Child Killer's Last Words Were for His Victim

Ronald Phillips, 43, died by lethal injection in state's first execution since Jan. 2014
By Newser Editors and Wire Services
Posted Jul 26, 2017 12:42 PM CDT
Ohio Stopped Executing People in 2014, Started Again Today
This undated file photo provided by the Ohio Department of Rehabilitation and Correction shows death row inmate Ronald Phillips, convicted of the 1993 rape and murder of his girlfriend's 3-year-old daughter in Akron, Ohio.   (Ohio Department of Rehabilitation and Correction via AP, File)

Ohio put a child killer to death Wednesday, carrying out the state's first execution after a 3.5-year delay and signaling the possible resumption of capital punishment in the state. Ronald Phillips, 43, was executed by lethal injection without any of the complications that marred the state's last execution and caused Ohio's governor to put a pause on scheduled executions. Phillips was sentenced to die for the 1993 rape and killing of Sheila Marie Evans, his girlfriend's 3-year-old daughter. His chin and chest moved slightly and he breathed heavily while the lethal drugs were administered at the Southern Ohio Correctional Facility in Lucasville. Prison officials gave Phillips' time of death as 10:43am, about 10 minutes after he gave his final statement, saying, "Sheila Marie didn't deserve what I did to her."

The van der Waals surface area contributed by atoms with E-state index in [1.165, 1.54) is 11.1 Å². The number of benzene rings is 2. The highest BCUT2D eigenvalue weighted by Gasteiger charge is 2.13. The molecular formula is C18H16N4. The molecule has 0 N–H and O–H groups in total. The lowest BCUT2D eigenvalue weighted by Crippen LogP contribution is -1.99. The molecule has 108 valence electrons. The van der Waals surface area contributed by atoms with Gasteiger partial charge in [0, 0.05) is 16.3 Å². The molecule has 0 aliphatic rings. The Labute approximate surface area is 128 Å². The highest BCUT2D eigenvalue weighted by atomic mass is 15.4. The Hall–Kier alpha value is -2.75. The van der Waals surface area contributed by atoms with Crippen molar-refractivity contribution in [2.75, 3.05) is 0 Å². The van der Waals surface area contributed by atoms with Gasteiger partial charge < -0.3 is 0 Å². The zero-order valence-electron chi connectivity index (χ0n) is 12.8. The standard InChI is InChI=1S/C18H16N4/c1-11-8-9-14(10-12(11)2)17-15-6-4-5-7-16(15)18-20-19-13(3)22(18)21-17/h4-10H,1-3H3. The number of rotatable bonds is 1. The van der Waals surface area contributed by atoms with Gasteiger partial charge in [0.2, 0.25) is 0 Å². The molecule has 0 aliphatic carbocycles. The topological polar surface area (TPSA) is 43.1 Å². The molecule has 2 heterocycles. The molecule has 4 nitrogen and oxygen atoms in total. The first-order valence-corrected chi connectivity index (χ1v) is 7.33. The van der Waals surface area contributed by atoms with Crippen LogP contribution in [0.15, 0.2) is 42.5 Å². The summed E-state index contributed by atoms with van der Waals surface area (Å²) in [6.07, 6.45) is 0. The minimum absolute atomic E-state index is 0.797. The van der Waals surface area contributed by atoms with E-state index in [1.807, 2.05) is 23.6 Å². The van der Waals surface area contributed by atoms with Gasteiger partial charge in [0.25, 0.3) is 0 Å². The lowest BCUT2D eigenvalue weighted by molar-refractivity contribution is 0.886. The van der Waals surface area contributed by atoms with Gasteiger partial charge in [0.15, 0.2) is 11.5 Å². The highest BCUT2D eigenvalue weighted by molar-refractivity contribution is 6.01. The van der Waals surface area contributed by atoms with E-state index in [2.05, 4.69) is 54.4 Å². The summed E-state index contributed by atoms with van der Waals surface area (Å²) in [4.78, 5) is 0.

He apologized to the girl's family: "I'm sorry you had to live so long with my actions." The girl's half sister says it was the first apology they'd heard from Phillips, reports the AP. The death penalty had been on hold in Ohio since January 2014, when a condemned man repeatedly gasped and snorted during a 26-minute procedure with a never-before-tried drug combo. Gov. John Kasich halted upcoming executions after that, and delays have continued because the state had trouble finding new supplies of drugs; that changed in October. Phillips and other death row inmates unsuccessfully fought the state's new execution method that includes a sedative, midazolam, used in some troubled executions elsewhere. The other drugs are rocuronium bromide, which paralyzes inmates, and potassium chloride, which stops their hearts. (More Ohio stories.)

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